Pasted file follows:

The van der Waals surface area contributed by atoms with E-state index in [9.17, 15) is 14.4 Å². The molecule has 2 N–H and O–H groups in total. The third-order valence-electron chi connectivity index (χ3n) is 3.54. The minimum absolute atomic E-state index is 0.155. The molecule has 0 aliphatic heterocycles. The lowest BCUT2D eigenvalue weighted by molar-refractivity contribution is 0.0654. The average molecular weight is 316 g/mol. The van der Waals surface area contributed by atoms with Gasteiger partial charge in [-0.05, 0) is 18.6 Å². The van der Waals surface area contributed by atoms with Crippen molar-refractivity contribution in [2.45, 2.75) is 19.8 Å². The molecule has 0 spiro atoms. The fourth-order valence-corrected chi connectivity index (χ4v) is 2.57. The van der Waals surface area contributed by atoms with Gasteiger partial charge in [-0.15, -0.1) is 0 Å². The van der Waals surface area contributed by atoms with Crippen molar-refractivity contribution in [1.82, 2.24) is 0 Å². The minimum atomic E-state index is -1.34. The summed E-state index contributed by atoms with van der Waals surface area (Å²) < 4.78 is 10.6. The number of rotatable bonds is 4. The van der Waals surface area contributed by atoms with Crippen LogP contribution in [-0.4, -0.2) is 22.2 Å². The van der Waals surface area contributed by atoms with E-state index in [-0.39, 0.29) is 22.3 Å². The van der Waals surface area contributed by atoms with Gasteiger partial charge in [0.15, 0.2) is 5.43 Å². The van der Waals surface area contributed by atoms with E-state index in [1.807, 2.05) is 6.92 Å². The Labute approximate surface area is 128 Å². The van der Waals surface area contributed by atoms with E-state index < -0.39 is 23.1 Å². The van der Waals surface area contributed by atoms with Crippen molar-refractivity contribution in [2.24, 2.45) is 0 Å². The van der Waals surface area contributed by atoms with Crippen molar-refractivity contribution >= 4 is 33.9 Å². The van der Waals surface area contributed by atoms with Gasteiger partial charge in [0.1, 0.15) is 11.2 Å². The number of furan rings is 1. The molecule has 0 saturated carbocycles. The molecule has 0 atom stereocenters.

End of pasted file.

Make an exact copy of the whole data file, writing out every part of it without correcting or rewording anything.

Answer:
The van der Waals surface area contributed by atoms with E-state index in [9.17, 15) is 14.4 Å². The molecule has 2 N–H and O–H groups in total. The third-order valence-electron chi connectivity index (χ3n) is 3.54. The minimum absolute atomic E-state index is 0.155. The molecule has 0 aliphatic heterocycles. The lowest BCUT2D eigenvalue weighted by molar-refractivity contribution is 0.0654. The average molecular weight is 316 g/mol. The van der Waals surface area contributed by atoms with Gasteiger partial charge in [-0.05, 0) is 18.6 Å². The van der Waals surface area contributed by atoms with Crippen molar-refractivity contribution in [2.45, 2.75) is 19.8 Å². The molecule has 0 spiro atoms. The fourth-order valence-corrected chi connectivity index (χ4v) is 2.57. The van der Waals surface area contributed by atoms with Gasteiger partial charge in [-0.15, -0.1) is 0 Å². The van der Waals surface area contributed by atoms with Crippen molar-refractivity contribution in [1.82, 2.24) is 0 Å². The minimum atomic E-state index is -1.34. The summed E-state index contributed by atoms with van der Waals surface area (Å²) < 4.78 is 10.6. The number of rotatable bonds is 4. The van der Waals surface area contributed by atoms with Crippen LogP contribution in [-0.4, -0.2) is 22.2 Å². The van der Waals surface area contributed by atoms with E-state index in [-0.39, 0.29) is 22.3 Å². The van der Waals surface area contributed by atoms with Gasteiger partial charge in [0.15, 0.2) is 5.43 Å². The van der Waals surface area contributed by atoms with E-state index in [1.807, 2.05) is 6.92 Å². The Labute approximate surface area is 128 Å². The van der Waals surface area contributed by atoms with E-state index < -0.39 is 23.1 Å². The van der Waals surface area contributed by atoms with Crippen molar-refractivity contribution in [2.24, 2.45) is 0 Å². The van der Waals surface area contributed by atoms with Crippen molar-refractivity contribution >= 4 is 33.9 Å². The van der Waals surface area contributed by atoms with Gasteiger partial charge in [0.1, 0.15) is 11.2 Å². The number of furan rings is 1. The molecule has 0 saturated carbocycles. The molecule has 0 atom stereocenters.